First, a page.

Nationalise the greedy banks to save the future

Graph by Steve Keen in "Bank profits are a sign of economic sickness not health" in Debtwatch blog.

 

The last of the big four banks in Australia to announce its profits this year was Westpac – and it had the biggest profit, a whopping $6.3 billion and 84% increase from last year.

The Commonwealth Bank made the second biggest profit this year, $6.1 billion (up 42% on last year), and it was also the first bank to announce that it would increase the interest it charges for home mortgages by more than the latest Reserve Bank interest rate rise.

The ANZ made $5 billion (up 53%) and NAB $4.6 billion (up 63%), making a total big four bank profit of $23 billion. The huge rise in bank profits rankles ordinary folk who are struggling to deal with rising costs. An ACTU study released on October 19 revealed that “living costs for working households have risen by 4.5% — well above the overall Consumer Price Index and the rate of pay rises enjoyed by most Australian workers in the past year”.

The same study also found that corporate profits increased “27.5% in the past year – more than ten times the rate of wages for private sector employees which have risen by just 2.7%”. But the big four banks’ profit increase was twice as big!

And to add insult to injury, these four banks have rewarded their CEOs with ridiculously high packages.  Commonwealth Bank’s CEO Ralph Norris got $16.2 million, Westpac CEO Gail Kelly $10.6 million, ANZ CEO Mike Smith $10.9 million and NAB CEO Cameron Clyne $5.2 million.

The lowest paid of the four big bank CEOs was paid more than 140 times that of more than half of Australian households which (according to the latest Australian Bureau of Statistics estimate) had annual incomes of less than $37,000 a year and more than 240 times that of the 30% of Australian households surviving on incomes of less than $23,000 a year.

It is not surprising that the Liberal-National opposition has been tempted to do a bit of posturing against the banks. Under pressure, Labor Treasurer Wayne Swan has promised yet unspecified “further wave of reforms to make our banking system more competitive and more responsive”.

Shadow treasurer Joe Hockey has raised a  series of cautious proposals to increase public scrutiny of the banks and to  increase competition to the big four banks. The most dramatic of Hockey’s proposals would be to turn Australia Post into a sort of state-owned bank that could offer ordinary Australians an alternative place to deposit their savings.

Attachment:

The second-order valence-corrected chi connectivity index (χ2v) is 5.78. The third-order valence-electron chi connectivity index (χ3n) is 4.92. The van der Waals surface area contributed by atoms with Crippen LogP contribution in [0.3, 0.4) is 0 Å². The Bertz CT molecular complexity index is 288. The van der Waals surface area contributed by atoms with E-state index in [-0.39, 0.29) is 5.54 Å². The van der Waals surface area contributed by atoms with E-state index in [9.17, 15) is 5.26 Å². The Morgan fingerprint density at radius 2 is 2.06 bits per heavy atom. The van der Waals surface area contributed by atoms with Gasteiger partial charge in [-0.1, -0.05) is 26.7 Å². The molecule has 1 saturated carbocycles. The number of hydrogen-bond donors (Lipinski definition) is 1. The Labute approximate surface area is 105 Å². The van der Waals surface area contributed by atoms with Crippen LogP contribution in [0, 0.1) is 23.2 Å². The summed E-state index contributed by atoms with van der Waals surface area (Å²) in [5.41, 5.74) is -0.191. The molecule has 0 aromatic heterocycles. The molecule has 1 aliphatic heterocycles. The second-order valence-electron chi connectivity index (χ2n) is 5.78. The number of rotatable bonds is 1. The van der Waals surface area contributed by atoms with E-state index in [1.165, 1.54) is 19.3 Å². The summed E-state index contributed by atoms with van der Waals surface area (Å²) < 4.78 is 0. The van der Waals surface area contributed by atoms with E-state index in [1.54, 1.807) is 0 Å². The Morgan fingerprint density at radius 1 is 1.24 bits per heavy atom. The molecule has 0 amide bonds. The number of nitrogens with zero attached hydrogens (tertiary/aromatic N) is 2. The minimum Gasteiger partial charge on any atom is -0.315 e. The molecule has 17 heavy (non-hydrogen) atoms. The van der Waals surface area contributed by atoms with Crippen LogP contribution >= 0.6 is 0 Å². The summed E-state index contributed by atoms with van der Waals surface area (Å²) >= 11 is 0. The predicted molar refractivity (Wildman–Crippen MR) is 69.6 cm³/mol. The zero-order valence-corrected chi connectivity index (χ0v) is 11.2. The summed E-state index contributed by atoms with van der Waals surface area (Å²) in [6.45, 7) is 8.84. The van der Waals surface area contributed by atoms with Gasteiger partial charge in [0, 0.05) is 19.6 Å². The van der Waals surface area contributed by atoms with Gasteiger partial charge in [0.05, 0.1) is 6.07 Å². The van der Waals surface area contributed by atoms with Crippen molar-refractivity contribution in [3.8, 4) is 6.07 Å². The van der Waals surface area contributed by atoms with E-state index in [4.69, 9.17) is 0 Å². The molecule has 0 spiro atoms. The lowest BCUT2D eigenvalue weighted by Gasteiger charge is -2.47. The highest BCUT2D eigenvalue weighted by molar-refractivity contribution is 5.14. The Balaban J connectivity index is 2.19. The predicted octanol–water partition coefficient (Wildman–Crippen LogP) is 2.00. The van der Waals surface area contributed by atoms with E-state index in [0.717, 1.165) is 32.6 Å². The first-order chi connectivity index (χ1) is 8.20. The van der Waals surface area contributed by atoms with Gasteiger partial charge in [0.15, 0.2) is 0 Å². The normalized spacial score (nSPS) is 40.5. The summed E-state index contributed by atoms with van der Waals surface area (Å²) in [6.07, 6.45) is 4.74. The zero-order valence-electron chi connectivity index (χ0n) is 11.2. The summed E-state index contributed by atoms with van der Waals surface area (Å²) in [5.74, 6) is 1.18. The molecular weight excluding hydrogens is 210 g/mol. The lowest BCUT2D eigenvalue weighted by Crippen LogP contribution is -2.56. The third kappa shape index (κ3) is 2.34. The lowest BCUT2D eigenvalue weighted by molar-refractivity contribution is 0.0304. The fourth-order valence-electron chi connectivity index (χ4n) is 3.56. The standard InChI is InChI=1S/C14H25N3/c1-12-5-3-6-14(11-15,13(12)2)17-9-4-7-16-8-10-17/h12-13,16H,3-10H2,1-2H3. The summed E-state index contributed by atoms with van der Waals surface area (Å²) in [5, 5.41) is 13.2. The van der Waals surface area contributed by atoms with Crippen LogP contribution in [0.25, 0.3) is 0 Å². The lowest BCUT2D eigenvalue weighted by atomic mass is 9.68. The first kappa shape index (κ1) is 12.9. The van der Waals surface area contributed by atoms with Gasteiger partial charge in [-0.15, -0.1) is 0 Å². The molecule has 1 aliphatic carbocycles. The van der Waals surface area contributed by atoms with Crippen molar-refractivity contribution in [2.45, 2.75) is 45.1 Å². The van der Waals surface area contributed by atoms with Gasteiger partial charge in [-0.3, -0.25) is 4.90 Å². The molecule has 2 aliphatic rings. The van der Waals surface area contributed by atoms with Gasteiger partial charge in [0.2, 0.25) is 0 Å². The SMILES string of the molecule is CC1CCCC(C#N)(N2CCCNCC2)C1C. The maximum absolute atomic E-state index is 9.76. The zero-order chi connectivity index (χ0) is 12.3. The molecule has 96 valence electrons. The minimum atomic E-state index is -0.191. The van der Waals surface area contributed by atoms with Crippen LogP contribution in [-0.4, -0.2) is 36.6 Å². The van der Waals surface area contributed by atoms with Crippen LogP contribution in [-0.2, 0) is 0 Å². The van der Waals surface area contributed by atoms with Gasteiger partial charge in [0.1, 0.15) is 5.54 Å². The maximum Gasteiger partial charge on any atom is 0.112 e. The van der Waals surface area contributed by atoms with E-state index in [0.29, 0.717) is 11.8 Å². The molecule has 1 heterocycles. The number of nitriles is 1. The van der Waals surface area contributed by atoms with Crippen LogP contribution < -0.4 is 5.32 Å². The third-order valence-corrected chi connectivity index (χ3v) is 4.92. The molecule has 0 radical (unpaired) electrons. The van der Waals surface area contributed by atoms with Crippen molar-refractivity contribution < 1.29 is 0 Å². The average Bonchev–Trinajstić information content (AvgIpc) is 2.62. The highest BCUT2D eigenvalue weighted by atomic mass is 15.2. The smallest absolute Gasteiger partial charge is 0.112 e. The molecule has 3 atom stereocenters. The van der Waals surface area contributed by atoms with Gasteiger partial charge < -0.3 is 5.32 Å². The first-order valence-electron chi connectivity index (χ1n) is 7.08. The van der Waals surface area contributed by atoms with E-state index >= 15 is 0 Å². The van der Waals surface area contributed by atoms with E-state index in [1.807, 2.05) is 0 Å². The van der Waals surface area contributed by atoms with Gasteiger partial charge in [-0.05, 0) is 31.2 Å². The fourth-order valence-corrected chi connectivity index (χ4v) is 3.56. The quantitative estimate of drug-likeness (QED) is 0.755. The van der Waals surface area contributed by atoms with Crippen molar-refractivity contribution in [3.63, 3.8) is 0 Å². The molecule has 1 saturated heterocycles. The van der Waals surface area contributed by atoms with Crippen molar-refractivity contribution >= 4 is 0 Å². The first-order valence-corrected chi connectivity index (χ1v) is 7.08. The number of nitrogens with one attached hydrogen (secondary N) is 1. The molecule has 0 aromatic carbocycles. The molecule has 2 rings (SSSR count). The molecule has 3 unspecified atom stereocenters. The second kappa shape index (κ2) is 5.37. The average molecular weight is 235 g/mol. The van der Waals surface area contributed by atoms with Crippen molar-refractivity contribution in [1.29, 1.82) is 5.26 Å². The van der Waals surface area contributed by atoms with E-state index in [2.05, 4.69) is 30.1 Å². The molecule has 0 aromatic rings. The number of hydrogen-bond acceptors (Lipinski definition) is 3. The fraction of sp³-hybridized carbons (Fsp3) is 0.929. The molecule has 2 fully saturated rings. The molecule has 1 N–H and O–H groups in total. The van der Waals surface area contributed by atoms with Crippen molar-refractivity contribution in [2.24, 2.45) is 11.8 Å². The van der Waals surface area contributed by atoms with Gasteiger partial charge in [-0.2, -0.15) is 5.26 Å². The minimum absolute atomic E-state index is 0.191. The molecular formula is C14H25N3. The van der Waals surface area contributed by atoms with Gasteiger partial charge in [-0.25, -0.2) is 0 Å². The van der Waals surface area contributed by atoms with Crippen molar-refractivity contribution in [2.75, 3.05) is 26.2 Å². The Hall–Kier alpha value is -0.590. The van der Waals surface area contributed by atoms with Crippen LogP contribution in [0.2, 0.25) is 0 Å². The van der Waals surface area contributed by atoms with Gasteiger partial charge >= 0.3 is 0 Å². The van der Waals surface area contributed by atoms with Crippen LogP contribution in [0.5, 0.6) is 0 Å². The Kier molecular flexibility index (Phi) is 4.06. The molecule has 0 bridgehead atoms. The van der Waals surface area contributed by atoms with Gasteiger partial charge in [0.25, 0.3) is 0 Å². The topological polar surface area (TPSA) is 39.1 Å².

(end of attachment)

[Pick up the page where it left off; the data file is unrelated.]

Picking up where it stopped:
But even if this measure was implemented, it will not be easy to wind back the big four banks control of more than 90% of all lending by financial institutions in Australia, simply through competition. It should be remembered that the big four banks gained their domination through a process of out-competing smaller banks and other financial institutions and gobbling them up, that was sped up by the deregulation of the finance sector which began under the Hawke Labor government in the 1980s. Under capitalism, competition leads naturally to greater concentration of ownership and market domination. And the objective of each competing capitalist enterprise, in engaging in such competition, is to increase its profits.

The obscene inequalities that have arisen through this process are just one issue. The bigger problem is that these giant banks — unashamedly running on the principle of insatiable profit greed — are directing the collective savings of our society (and the corporate borrowings the public may one day be expected to “socialise”) in a totally irresponsible way. Instead of directing these funds to the urgently-needed transition to renewable energy, to public transport, health, housing and education, it is being directed to expanding the dirty coal and other fossil fuel industries, to enriching mining magnates, and to destructive speculative ventures.

Our society cannot afford to have such future-shaping (and potentially future-destroying) decisions carried out on the basis of what makes the big four banks the most profit. This is why, as socialists, we say: nationalise the banks and run them, democractically, in the community interest.

This may sound extreme, but just two years ago governments in several major capitalist ecomies rushed to temporarily nationalise banks to save the capitalist system from itself.  These governments are now making their ordinary citizens pay for the bailout of capitalism through a brutal program of austerity. If banks can be nationalised to save capitalism from itself, surely they can be nationalised to ensure our collective survival?

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